Yesterday I pointed out all the passages in the Gospel of Mark that repeat, time and again, the idea that Jesus tried to keep his messiahship a secret.  He doesn’t allow the demons to identify him when he casts them out; when he heals people he strictly instructs them not to tell anyone; he teaches his disciples the “secret of the Kingdom” privately when no one else is around; he teaches the crowds only using parables precisely (Mark indicates) so no one can understand what he means.  And he never publicly teaches about his own identity.

This last point should be emphasized.  Unlike other Gospels (see John 4:25-26!) Jesus never tells anyone publicly that he is the messiah.  When he is acknowledged as the messiah by Peter in a private conversation with the disciples in Mark 8:29-30, Jesus orders them not to let anyone know.  And then he starts teaching that as the messiah he has to be rejected and executed.  That seems to be a complete contradiction of terms for Peter, who has just made the acknowledgment; Peter rebukes him for thinking so.  Obviously the messiah doesn’t face rejection and execution – the messiah is supposed to rule Israel as the powerful leader sent from God!  Jesus in turn rebukes Peter and calls him Satan.  For Jesus (and Mark) Peter understands only in part.  Yes Jesus is the messiah, but not the one anyone expects.  So he keeps it secret.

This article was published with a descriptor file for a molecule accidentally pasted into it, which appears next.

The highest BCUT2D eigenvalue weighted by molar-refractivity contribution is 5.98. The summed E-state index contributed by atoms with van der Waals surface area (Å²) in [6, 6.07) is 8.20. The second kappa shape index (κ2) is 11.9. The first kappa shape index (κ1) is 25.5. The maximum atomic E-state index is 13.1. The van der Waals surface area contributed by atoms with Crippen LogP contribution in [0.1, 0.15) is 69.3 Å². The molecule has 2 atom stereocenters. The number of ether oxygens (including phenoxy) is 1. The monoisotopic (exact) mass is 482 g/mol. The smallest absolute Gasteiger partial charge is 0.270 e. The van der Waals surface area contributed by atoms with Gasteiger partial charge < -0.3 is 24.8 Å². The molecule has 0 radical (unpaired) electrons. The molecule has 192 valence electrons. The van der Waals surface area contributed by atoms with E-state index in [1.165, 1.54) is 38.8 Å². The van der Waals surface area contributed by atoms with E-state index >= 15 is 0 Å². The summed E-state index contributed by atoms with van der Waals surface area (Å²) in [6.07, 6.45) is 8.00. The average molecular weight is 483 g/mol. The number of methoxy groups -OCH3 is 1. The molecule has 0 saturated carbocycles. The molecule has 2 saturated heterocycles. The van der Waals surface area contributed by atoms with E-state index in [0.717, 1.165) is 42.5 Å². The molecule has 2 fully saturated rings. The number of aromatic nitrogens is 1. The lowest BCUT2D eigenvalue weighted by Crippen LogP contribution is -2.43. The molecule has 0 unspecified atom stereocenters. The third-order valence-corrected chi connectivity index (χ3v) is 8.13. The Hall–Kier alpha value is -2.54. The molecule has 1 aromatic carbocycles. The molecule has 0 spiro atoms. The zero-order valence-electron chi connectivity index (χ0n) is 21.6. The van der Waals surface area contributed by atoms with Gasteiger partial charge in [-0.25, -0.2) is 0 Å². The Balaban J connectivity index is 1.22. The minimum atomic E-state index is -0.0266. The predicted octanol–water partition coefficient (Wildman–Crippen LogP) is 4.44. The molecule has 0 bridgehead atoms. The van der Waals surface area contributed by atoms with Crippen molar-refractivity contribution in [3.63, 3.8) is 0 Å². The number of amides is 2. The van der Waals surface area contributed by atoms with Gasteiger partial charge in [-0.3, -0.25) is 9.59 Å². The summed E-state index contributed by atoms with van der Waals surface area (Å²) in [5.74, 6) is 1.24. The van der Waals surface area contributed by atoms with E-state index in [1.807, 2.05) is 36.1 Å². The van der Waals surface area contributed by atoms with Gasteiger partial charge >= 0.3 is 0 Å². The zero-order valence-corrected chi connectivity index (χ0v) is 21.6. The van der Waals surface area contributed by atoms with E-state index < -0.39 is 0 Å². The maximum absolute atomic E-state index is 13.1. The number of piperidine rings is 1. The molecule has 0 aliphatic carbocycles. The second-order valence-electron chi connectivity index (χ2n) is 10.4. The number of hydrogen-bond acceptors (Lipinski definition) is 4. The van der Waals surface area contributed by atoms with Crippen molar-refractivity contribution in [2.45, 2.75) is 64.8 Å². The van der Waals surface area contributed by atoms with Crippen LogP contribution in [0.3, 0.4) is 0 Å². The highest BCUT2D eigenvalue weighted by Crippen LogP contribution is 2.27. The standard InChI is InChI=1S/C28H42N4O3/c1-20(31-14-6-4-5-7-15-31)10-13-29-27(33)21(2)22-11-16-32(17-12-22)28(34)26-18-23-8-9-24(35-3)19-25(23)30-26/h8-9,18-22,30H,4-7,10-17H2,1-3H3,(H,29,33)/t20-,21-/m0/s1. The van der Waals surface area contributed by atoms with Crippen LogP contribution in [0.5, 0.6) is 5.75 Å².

But William Wrede, in his classic The Messianic Secret, did not think that this could be a historical reality.  It’s not really what happened in the life of Jesus.  As I pointed out yesterday, the “secrecy” actually doesn’t make any good sense in a number of ways, even in Mark’s Gospel, as a plausible historical event.  So what’s going on?

Wrede devised the idea …

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